The major findings of our study are as follows: 1) mice treated with single or multi-dose APC had significantly improved functional recovery reflected in rapid improvement on the rotarod, wire grip task, and balance beam when compared with vehicle-treated groups; 2) mice treated with single or multi-dose APC post-TBI showed significantly reduced lesion volume at 7 days post-injury compared to vehicle-treated groups, with multi-dose APC treatment reducing lesion volume significantly more than single-dose; 3) post-traumatic brain repair was enhanced in the multi-dose APC group, by increased formation of new blood vessels and neurogenesis when compared to the single-dose and vehicle-treated groups.
APC exerts direct neuronal and vascular protective effects in vitro
and in vivo
against divergent inducers of apoptosis and blocks both the intrinsic, mitochondria-mediated and the extrinsic, death receptors-mediated apoptotic pathways (2
). An important point to address is whether neuroprotection and/or brain repair is responsible for the presently observed improvement in functional recovery as seen in the APC treated mice, when compared to vehicle. From prior studies examining the effects of APC and other agents on angiogenesis and neurogenesis following ischemic stroke in rodents, it has been shown that these brain repair processes are not seen until several days after injury (1
). Similarly, angiogenic or neurogenic responses were not found 24 h after injury in brain trauma models in rodents (see for example refs. 7
). Therefore, the early functional improvements seen in the mice after APC treatment is likely attributed to neuroprotection only. To precisely determine the specific role of brain repair, as one of APC's beneficial effects, future studies should examine whether APC given at the time when it no longer reduces lesion volume, but promotes angiogenesis and neurogenesis, for example beginning at 48 hours after injury, may still improve the functional outcome after TBI.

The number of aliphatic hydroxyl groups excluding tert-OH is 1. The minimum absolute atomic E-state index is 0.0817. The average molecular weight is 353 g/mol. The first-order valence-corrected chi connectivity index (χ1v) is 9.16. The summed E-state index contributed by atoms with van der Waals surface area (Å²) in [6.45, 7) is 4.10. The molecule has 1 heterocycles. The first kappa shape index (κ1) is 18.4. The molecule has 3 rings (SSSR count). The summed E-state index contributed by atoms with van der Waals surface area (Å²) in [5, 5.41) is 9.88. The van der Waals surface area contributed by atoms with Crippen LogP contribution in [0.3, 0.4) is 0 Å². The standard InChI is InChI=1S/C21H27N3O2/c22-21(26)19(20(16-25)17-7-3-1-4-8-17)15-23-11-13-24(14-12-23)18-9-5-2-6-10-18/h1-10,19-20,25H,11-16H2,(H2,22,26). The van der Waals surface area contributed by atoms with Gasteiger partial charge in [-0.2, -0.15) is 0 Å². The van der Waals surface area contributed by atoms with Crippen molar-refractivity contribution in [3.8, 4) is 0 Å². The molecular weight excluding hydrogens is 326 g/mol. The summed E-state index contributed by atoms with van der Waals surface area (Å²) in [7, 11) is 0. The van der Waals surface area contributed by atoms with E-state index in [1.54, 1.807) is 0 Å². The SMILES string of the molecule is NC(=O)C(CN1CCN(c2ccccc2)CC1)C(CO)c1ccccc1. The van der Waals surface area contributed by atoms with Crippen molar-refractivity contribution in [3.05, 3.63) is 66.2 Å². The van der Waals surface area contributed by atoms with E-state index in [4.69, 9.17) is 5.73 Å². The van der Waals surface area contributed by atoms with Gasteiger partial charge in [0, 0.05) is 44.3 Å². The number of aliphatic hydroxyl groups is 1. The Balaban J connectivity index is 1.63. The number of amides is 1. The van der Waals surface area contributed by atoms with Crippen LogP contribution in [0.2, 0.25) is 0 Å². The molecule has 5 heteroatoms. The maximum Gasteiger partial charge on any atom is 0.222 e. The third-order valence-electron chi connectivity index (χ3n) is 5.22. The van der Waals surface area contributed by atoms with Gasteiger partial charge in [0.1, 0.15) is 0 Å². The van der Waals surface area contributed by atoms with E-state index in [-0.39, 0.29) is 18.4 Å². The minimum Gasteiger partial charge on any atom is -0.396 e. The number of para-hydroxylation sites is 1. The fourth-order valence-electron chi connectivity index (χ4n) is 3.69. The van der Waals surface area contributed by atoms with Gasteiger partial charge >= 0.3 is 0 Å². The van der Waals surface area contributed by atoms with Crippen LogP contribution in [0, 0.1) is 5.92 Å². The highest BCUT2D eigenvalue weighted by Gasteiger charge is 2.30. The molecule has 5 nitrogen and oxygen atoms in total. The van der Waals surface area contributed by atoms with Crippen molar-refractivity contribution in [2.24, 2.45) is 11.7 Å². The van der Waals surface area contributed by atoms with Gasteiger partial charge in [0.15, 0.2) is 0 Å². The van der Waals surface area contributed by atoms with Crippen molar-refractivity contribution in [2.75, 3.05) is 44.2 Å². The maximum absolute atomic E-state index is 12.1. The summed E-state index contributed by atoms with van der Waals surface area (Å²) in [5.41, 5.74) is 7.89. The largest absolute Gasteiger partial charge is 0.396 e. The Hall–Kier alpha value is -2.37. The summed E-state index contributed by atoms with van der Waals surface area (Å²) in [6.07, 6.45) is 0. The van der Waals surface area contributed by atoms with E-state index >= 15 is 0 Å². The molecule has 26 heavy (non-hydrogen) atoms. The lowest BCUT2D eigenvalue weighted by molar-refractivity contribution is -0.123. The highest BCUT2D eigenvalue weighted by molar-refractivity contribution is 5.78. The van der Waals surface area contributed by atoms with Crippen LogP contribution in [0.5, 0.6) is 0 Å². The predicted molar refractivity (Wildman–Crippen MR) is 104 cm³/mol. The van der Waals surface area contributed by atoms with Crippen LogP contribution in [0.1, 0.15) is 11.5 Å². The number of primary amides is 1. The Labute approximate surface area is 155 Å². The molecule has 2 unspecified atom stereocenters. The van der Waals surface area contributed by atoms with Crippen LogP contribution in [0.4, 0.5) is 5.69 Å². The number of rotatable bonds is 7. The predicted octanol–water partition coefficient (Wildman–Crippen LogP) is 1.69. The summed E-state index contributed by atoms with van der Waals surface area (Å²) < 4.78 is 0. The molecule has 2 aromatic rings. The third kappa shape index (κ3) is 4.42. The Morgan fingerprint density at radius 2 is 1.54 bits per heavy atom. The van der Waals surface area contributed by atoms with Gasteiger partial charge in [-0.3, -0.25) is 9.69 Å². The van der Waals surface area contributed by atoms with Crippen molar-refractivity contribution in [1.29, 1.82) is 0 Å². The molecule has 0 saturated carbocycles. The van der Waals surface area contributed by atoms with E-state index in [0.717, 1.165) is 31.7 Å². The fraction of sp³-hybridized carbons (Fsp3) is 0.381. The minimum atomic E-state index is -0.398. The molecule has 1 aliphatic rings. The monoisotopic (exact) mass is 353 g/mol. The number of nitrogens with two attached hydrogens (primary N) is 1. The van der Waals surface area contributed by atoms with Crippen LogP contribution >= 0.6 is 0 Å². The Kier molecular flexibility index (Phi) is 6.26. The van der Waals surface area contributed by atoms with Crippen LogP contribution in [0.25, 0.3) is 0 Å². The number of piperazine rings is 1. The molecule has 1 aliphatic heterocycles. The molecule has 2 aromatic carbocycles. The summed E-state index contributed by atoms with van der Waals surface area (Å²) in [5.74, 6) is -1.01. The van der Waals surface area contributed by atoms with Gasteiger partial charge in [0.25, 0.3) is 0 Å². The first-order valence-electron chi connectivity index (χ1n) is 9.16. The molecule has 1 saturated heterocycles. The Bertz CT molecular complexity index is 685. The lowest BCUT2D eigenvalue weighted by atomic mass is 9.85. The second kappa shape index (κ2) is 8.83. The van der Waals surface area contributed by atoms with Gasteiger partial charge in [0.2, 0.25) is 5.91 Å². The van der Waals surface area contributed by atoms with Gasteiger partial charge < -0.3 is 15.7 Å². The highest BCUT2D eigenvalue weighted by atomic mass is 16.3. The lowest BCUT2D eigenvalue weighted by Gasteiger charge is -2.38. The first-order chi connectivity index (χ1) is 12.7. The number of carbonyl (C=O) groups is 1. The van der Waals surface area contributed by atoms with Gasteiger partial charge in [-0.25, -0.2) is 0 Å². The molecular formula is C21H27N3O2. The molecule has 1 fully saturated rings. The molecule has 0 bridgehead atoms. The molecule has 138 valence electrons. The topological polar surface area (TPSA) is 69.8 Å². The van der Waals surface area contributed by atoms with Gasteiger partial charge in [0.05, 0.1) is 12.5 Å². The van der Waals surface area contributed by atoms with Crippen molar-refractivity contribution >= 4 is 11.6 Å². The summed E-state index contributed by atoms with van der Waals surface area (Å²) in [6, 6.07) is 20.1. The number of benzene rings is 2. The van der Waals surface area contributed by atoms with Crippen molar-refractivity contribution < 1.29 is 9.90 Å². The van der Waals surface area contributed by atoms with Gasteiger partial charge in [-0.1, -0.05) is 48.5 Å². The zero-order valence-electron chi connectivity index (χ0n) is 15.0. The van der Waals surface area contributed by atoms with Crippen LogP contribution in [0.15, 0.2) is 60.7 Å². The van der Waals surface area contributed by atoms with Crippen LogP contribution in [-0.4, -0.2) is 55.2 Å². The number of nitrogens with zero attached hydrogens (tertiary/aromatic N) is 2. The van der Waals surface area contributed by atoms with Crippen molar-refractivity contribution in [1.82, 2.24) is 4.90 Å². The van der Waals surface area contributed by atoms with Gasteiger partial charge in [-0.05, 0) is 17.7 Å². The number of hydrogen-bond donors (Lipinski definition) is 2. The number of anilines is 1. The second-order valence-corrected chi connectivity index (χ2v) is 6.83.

In the current study, with a 1 mm CCI injury, most mice in the study are at, or close to, their pre-injury functional levels at the 7 day endpoint. Therefore, the present model may not be sensitive enough to study the role of brain repair after APC treatment because the functional outcome corrects itself without any treatment within 7 days due to high brain plasticity in young mice. But, a more significant injury model, possibly with a deeper injury, or studies in older mice, which would not allow a rapid spontaneous functional recovery, may offer better opportunities to study the true benefits of neurogenesis and angiogenesis on functional recovery vs. neuroprotective effects of APC.
Another important aspect of APC treatment in TBI remaining to be clarified is the timing of treatment necessary to achieve treatment benefits. First, as seen with tPA treatment of stroke, timing of treatment can be critical, as delayed treatment can actually increase injury severity (30
). From a previous study in an ischemic stroke model, APC given at 6 or 24 hours after ischemia significantly improved functional outcome, reduced cerebral infarction volume, and enhanced repair of damaged brain tissue by promoting cerebral angiogenesis and neurogenesis (22
). In future studies, APC treatment in a TBI model administered at time points further out from injury will help clarify this important issue.
Previous studies have looked at other treatments such as recombinant human erythropoietin, statins, and inducible nitric oxide as possible ways to promote brain repair through angiogenesis and neurogenesis following TBI (7
). While some benefits from these treatments have been shown, presently no definitive treatment has been established. This study demonstrates APC is a neuroprotective agent after TBI and promotes brain repair by stimulating post-TBI angiogenesis and neurogenesis. Until recently, APC has been studied mostly in the treatment of stroke, sepsis, and multiple sclerosis. Our data, however, show that APC may have a promising future in the treatment of TBI, and warrants further investigations to more clearly elucidate the true benefits of APC in the treatment of patients after TBI.
Traumatic brain injury (TBI) is a common cause of death and disability in the United States, often resulting in permanent functional deficits. Numerous pharmacologic agents have been explored as potential therapeutic interventions aimed at ameliorating damage after TBI, but without much success. This study shows a significant decrease in lesion volume, and improvement in functional recovery in mice treated with activated protein C (APC) following TBI. In addition, we found that APC enhances brain repair in mice treated with multiple doses of APC. APC augmented new blood vessel formation, and may play an important role in tissue recovery and functional outcome after head injury. In addition, APC enhanced proliferation and migration of neuroblasts which may also contribute to functional recovery after TBI. Previous studies have looked at other possible treatments to promote brain repair, however, to this point no definitive treatment has been established. This study establishes APC as a protective agent in TBI in addition to its newly reported cerebral repair effects. Our data show that APC has a promising future in the treatment of TBI, and warrants further investigations into the efficacy of APC in the treatment of TBI.